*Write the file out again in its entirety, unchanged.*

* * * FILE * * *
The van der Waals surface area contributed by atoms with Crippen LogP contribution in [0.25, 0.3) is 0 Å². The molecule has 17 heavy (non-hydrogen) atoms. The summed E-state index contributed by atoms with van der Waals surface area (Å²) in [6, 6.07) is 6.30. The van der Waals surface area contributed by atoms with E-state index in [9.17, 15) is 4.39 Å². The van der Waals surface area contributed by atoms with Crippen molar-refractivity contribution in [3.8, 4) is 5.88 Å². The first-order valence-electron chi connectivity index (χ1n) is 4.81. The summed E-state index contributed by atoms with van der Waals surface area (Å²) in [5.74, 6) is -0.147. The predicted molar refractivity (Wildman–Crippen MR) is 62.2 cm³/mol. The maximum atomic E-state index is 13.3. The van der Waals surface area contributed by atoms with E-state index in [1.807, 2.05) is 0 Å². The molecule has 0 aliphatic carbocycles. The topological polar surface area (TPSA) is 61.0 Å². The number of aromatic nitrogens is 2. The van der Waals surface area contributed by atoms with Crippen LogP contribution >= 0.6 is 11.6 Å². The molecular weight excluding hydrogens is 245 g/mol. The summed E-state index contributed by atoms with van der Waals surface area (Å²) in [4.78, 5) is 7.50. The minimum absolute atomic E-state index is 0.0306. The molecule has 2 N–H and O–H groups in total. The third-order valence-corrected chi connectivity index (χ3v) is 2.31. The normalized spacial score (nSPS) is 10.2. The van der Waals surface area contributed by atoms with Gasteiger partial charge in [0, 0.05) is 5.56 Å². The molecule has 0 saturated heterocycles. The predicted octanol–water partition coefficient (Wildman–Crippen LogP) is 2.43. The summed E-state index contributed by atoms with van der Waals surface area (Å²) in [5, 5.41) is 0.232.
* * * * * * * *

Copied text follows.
The van der Waals surface area contributed by atoms with Crippen LogP contribution in [0.25, 0.3) is 0 Å². The molecule has 17 heavy (non-hydrogen) atoms. The summed E-state index contributed by atoms with van der Waals surface area (Å²) in [6, 6.07) is 6.30. The van der Waals surface area contributed by atoms with E-state index in [9.17, 15) is 4.39 Å². The van der Waals surface area contributed by atoms with Crippen molar-refractivity contribution in [3.8, 4) is 5.88 Å². The first-order valence-electron chi connectivity index (χ1n) is 4.81. The summed E-state index contributed by atoms with van der Waals surface area (Å²) in [5.74, 6) is -0.147. The predicted molar refractivity (Wildman–Crippen MR) is 62.2 cm³/mol. The maximum atomic E-state index is 13.3. The van der Waals surface area contributed by atoms with E-state index in [1.807, 2.05) is 0 Å². The molecule has 0 aliphatic carbocycles. The topological polar surface area (TPSA) is 61.0 Å². The number of aromatic nitrogens is 2. The van der Waals surface area contributed by atoms with Crippen LogP contribution >= 0.6 is 11.6 Å². The molecular weight excluding hydrogens is 245 g/mol. The summed E-state index contributed by atoms with van der Waals surface area (Å²) in [4.78, 5) is 7.50. The minimum absolute atomic E-state index is 0.0306. The molecule has 2 N–H and O–H groups in total. The third-order valence-corrected chi connectivity index (χ3v) is 2.31. The normalized spacial score (nSPS) is 10.2. The van der Waals surface area contributed by atoms with Gasteiger partial charge in [0, 0.05) is 5.56 Å². The molecule has 0 saturated heterocycles. The predicted octanol–water partition coefficient (Wildman–Crippen LogP) is 2.43. The summed E-state index contributed by atoms with van der Waals surface area (Å²) in [5, 5.41) is 0.232.